A molecular dynamics and PCA study of the flexibility of the complex between the extracellular domain (ectodomain) of the ErbB2 receptor and the trastuzumab antibody has been presented. The initial structure was prepared from the crystal structure reported by Cho et al. (PDB code: 1N8Z) . From this study the following conclusions can be drawn. Firstly, both secondary structure for the full complex and putative interactions between domain IV of ErbB2 and variable domains (VH and VL) of trastuzumab are well conserved along the molecular dynamics trajectory. Secondly, a hinge move approaching the domain II to the trastuzumab component is revealed by combining the MD trajectory and principal component analysis of the largest eigenvectors. This global motion allows the interaction between the dimerization arm of the ErbB2-ECD domain II and sub-domain CH of the antibody. The effect of this interaction on the heterodimerization of ErbB2 and other EGFR receptors is under study in our group. In addition, we have observed some differences between the MD simulation and the x-ray structure attributed to the crystal packing. Thus, the monomer packing in the crystalline cell hinders the hinge move discussed above due to the presence of two other nearby ErbB2/trastuzumab complexes, thus preventing the interaction between the dimerization arm and the CH domain of its own trastuzumab protein. In any case, we expect that these results are useful to identify the underlying interaction mechanism between receptor and antibody, which could help to design new therapeutic antibodies. The observed interaction of the antibody with the dimerization arm could provide us with new clues to design possible modifications of the antibody that may then enhance its therapeutic power. An effective blockade of the dimerization arm would impinge the ErbB dimerization and consequently would lead to the interruption of the signaling cascade. The simultaneous effect on both ErbB2 domains II and IV exerted by a modified trastuzumab would be of great interest in the treatment of ErbB2 over-expressed tumors.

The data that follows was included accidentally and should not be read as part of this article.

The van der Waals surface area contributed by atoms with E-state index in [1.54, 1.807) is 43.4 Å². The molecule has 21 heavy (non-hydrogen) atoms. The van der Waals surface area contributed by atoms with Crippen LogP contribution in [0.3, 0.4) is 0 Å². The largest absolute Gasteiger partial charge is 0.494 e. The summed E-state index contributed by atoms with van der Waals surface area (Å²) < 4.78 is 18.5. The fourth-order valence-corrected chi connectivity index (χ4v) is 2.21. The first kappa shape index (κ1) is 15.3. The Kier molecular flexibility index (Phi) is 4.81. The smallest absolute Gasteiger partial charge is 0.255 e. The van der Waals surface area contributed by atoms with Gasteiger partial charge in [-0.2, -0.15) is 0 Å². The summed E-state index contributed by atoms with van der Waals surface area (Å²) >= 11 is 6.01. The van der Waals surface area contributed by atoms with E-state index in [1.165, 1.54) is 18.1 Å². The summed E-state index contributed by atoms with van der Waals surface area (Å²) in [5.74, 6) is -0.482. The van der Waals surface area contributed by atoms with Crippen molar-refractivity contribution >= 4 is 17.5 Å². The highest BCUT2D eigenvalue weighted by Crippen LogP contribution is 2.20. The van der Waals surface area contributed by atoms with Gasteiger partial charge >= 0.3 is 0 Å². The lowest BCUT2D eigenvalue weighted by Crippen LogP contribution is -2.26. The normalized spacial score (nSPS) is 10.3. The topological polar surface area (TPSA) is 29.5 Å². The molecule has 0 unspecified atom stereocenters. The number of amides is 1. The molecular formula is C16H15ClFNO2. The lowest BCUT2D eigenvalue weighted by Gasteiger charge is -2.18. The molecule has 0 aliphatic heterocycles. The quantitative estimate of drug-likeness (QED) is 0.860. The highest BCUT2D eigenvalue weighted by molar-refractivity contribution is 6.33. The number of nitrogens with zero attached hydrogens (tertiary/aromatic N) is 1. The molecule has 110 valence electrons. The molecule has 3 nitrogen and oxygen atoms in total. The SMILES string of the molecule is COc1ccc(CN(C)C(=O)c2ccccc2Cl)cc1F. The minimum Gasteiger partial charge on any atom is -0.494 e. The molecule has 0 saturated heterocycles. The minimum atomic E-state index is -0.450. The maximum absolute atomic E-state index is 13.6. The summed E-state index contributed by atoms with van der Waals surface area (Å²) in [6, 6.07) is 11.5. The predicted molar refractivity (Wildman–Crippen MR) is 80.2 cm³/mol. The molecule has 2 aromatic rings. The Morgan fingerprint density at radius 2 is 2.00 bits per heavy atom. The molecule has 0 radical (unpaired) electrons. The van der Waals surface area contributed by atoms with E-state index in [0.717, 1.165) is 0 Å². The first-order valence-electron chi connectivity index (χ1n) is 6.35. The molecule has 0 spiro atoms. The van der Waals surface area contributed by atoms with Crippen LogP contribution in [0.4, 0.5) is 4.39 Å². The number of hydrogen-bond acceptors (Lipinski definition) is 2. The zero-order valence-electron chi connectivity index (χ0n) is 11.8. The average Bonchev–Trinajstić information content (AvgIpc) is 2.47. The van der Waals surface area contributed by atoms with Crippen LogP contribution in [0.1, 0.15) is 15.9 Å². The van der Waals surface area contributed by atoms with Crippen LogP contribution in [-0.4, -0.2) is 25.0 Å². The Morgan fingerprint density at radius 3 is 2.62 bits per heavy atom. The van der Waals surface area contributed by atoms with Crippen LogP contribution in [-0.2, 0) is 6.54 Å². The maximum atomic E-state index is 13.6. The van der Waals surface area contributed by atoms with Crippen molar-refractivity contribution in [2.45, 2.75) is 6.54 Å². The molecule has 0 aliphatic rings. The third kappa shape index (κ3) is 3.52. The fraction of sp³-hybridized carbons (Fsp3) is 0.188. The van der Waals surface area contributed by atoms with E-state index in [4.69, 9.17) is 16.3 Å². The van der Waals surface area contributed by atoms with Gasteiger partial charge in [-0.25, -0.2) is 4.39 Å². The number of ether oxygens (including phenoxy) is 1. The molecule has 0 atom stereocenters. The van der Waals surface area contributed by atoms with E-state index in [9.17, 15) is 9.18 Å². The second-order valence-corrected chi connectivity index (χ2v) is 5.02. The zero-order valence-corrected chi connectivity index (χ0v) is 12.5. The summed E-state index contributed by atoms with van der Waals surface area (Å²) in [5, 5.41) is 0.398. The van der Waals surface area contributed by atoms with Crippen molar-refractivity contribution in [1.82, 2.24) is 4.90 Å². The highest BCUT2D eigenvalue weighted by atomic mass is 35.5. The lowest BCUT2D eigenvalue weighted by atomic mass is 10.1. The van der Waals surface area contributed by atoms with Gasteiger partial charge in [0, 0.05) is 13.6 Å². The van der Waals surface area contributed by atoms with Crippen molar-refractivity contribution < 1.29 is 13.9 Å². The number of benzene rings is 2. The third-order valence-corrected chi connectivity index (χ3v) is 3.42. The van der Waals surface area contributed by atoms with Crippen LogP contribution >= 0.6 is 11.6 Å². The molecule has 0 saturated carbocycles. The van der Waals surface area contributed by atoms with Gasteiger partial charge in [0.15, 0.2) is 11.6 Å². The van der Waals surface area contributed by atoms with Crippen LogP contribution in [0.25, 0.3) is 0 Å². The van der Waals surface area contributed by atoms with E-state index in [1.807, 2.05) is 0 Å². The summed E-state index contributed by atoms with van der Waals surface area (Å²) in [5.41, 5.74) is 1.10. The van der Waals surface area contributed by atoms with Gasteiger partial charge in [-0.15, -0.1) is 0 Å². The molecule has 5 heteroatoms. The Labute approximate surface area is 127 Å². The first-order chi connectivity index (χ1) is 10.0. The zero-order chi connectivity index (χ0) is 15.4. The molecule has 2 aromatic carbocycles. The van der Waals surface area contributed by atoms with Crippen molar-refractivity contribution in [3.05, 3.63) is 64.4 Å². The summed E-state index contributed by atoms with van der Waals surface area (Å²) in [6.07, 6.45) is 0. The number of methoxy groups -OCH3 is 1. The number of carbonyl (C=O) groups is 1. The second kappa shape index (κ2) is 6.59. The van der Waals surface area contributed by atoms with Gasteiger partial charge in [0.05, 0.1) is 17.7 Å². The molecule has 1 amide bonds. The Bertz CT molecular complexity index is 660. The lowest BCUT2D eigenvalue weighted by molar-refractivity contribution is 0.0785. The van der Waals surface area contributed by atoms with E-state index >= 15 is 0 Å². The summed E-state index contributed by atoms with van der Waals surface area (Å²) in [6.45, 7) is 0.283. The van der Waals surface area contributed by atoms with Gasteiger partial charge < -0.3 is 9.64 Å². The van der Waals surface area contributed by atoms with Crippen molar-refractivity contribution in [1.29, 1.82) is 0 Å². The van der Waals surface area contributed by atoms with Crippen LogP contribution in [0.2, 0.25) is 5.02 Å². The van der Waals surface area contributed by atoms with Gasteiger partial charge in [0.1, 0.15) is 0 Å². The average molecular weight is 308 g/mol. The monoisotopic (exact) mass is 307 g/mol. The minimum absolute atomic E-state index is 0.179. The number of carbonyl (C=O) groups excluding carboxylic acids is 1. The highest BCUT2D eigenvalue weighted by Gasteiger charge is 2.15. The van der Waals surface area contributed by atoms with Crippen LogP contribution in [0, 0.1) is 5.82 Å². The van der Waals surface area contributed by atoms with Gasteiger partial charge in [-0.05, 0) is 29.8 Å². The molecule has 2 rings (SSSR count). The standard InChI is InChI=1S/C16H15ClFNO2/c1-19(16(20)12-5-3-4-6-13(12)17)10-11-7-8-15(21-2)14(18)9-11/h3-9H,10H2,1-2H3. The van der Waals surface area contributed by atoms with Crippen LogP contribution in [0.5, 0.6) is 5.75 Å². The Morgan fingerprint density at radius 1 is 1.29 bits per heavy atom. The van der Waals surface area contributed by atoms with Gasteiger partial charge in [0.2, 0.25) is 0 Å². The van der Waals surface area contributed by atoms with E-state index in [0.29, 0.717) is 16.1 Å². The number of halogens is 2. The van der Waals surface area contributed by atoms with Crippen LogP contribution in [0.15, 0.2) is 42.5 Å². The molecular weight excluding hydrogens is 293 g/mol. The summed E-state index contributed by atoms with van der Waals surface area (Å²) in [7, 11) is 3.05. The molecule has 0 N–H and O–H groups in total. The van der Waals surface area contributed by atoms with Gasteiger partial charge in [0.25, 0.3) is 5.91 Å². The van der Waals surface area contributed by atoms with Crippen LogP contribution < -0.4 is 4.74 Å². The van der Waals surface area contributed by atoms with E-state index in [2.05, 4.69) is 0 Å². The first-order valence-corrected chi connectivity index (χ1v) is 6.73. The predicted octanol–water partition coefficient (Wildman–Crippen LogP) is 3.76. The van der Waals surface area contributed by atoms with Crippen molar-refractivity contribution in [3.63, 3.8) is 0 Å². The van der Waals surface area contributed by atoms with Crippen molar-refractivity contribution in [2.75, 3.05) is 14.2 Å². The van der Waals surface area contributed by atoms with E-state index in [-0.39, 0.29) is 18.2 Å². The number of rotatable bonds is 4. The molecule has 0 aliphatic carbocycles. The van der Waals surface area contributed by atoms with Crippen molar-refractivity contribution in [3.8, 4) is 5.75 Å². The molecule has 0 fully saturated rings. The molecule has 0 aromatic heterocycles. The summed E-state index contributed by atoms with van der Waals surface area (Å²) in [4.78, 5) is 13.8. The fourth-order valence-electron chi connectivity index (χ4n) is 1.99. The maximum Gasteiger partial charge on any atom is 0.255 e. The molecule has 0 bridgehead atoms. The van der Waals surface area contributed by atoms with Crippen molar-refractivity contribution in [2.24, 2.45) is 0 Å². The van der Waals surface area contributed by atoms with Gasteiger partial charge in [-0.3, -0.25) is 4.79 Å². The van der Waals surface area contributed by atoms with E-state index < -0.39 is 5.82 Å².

Thanks are due to the, Comision Interministerial de Ciencia y Tecnologia (CICYT) (MAT2009-12364 and MAT2012-36341 projects) for financial support. The authors also acknowledge Secretaria General Adjunta de Informatica- Consejo Superior de Investigaciones Cientificas (SGAI-CSIC) for technical support during the simulations. One of us (J.R) thanks for financial support through the Ramon y Cajal program, contract RYC-2011-09585. Very fruitful conversations with Dr. Rafael Nuñez during the discussion of literature experimental details are gratefully appreciated.